Girls Like Us by Cristina Alger
I really enjoyed Alger’s previous novel, The Banker’s Wife, and was thrilled to discover that this one, while totally different, is also super good. It hits a lot of notes for different crime fans: return home; FBI agent on leave; murder mystery; procedural; thriller ending. A thing I really liked about this novel was that it set up a lot of things that are tropes for the genre but never took the worn path. For example: the main character, Nell Flynn, is an FBI agent on leave after being shot who returns home for her father’s funeral. You think she’s going to be self-destructive and angry but she’s not. And I say this as someone who loves a hot mess, self-destructive woman character—it’s just nice to get something that feels different in the current trends. Flynn ends up assisting a local detective, her father’s last partner, on a murdered woman’s case and quickly finds herself in over her head when things start pointing at her father, leading her to question what she actually remembered from the long ago night when her mother was murdered…If you like mysteries with thriller endings, past and present mysteries, and a main character you root for, don’t miss this one. And while it’s a great stand-alone, I’d love for it to be the start of a series so I can get more Flynn. (TW addiction/PTSD/statutory rape/suicide mention with detail)
In the Miso Soup by Ryū Murakami, Ralph McCarthy (Translator)
If you’ve been listening to me blab about crime books for a while, you know my love for Japanese crime novels, and here’s another great one. Once again we have a crime novel that doesn’t use guns, is dark, explores Japanese subculture, and compares U.S. and Japanese societies. This one is a quick read that starts with an American in Japan hiring a tour guide for the sex industry in Tokyo. But from the beginning Kenji starts to feel like something is off with Frank, and while he doesn’t care at first, as the night continues he starts to question whether he’s in danger and you start to feel his dread…This one also works for fans of psychological thrillers, since as the night progresses we’re really in Kenji’s mind, and it works for horror fans who like the exploration of a killer’s mind. (TW rape/past suicide attempt/graphic violence/statutory relationship)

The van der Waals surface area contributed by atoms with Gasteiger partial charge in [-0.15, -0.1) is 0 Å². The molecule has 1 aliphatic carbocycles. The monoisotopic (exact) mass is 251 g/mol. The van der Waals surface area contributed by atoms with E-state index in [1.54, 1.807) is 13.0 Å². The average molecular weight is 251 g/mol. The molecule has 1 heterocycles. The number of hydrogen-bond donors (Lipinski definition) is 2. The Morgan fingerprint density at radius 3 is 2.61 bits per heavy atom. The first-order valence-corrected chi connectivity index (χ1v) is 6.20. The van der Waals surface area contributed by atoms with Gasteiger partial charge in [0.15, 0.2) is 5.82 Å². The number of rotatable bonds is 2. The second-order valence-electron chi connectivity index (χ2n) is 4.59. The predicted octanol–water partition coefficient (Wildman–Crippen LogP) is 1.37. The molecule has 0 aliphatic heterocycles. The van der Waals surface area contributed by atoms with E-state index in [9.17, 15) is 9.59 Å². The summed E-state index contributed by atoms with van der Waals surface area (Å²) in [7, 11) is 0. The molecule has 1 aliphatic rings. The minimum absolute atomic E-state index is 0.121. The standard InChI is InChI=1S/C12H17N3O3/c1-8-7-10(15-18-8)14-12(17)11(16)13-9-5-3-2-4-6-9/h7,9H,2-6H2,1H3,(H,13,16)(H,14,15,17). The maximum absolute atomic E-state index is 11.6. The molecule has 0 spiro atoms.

Defending Jacob by William Landay
This is one of those solid mysteries from beginning to end that follows an assistant district attorney working on a murdered teen boy case when his son is arrested for the crime. I know! It takes you through the whole thing, which procedural fans will appreciate, as Andy Barber works on the case—from interviewing fellow students of the murdered child to harassing a pedophile he thinks is responsible—then follows as he has to hire a lawyer for his son’s defense case, that case, and him being a witness in court. You get a lot of good court scenes, an entire book of “did he or didn’t he,” and a look at how something like this affects and changes a family. I’m really looking forward to the upcoming Apple streaming adaptation of this book, which will have Chris Evans playing Andy Barber—so very much here for his “my kid didn’t do it” portrayal. And Michelle Dockery will play the wife, whose character I loved; she’s fantastic in Good Behavior, so really we’re about to find out how good Apple is at adaptations. (TW child murder/discussion of statutory rape/pedophile/homophobia/fat shaming/suicide)
Girl Waits with Gun (Kopp Sisters #1) by Amy Stewart
This one straddled a line between historical mystery and cozy mystery with a dash of crime novel and family drama—and I loved it. In the early 1900s, Constance Kopp and her sisters live together, unmarried, since their mother’s passing, when they find themselves in a buggy accident. When Constance tries to get the man who caused the accident to pay for the damage, she sets off a chain of events that puts the sisters in danger and also places Constance on the path of trying to find a missing child. You get to know the sisters, especially in a past storyline, while following as Constance navigates a tough world for a single woman who needs to find a way to make a living. This really sets up how she comes to be in a position of working in law enforcement, and it’s based on the true story of one of the first woman deputy sheriffs in the U.S. I especially recommend the audiobook narrated by Christina Moore, who also narrated The Spellman Files, if you like to feel like you’re friends with the character as they tell you their story. (TW brief mentions of news headlines containing rape and suicide)
Hope you’ve found your next favorite crime read!